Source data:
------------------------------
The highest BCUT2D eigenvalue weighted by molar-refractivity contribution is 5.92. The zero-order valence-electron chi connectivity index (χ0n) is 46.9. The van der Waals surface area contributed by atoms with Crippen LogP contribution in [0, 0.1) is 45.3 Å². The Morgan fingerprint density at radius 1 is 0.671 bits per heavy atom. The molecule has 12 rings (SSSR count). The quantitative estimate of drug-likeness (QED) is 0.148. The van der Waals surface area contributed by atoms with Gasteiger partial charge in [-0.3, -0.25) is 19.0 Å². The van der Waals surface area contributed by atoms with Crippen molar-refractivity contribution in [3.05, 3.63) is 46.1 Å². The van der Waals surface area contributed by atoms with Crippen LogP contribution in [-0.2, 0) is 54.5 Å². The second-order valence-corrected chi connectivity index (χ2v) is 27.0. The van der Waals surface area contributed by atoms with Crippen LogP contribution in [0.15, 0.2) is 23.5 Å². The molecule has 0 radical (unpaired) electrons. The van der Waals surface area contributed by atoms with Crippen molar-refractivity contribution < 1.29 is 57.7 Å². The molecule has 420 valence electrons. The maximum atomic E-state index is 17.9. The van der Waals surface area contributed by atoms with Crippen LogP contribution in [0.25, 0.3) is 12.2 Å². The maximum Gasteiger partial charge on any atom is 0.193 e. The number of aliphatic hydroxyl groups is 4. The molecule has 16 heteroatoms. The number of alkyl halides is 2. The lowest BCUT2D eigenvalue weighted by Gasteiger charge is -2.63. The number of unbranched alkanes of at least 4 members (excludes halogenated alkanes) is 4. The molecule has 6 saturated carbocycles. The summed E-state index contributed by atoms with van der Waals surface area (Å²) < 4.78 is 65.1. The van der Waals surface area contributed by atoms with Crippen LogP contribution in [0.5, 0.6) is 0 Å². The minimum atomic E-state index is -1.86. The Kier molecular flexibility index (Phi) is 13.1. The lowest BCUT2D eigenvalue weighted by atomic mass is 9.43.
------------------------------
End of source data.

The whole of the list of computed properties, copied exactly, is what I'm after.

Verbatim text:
The highest BCUT2D eigenvalue weighted by molar-refractivity contribution is 5.92. The zero-order valence-electron chi connectivity index (χ0n) is 46.9. The van der Waals surface area contributed by atoms with Crippen LogP contribution in [0, 0.1) is 45.3 Å². The Morgan fingerprint density at radius 1 is 0.671 bits per heavy atom. The molecule has 12 rings (SSSR count). The quantitative estimate of drug-likeness (QED) is 0.148. The van der Waals surface area contributed by atoms with Gasteiger partial charge in [-0.3, -0.25) is 19.0 Å². The van der Waals surface area contributed by atoms with Crippen molar-refractivity contribution in [3.05, 3.63) is 46.1 Å². The van der Waals surface area contributed by atoms with Crippen LogP contribution in [-0.2, 0) is 54.5 Å². The second-order valence-corrected chi connectivity index (χ2v) is 27.0. The van der Waals surface area contributed by atoms with Crippen LogP contribution in [0.15, 0.2) is 23.5 Å². The molecule has 0 radical (unpaired) electrons. The van der Waals surface area contributed by atoms with Crippen molar-refractivity contribution < 1.29 is 57.7 Å². The molecule has 420 valence electrons. The maximum atomic E-state index is 17.9. The van der Waals surface area contributed by atoms with Crippen LogP contribution in [0.25, 0.3) is 12.2 Å². The maximum Gasteiger partial charge on any atom is 0.193 e. The number of aliphatic hydroxyl groups is 4. The molecule has 16 heteroatoms. The number of alkyl halides is 2. The lowest BCUT2D eigenvalue weighted by Gasteiger charge is -2.63. The number of unbranched alkanes of at least 4 members (excludes halogenated alkanes) is 4. The molecule has 6 saturated carbocycles. The summed E-state index contributed by atoms with van der Waals surface area (Å²) < 4.78 is 65.1. The van der Waals surface area contributed by atoms with Crippen LogP contribution in [0.5, 0.6) is 0 Å². The minimum atomic E-state index is -1.86. The Kier molecular flexibility index (Phi) is 13.1. The lowest BCUT2D eigenvalue weighted by atomic mass is 9.43.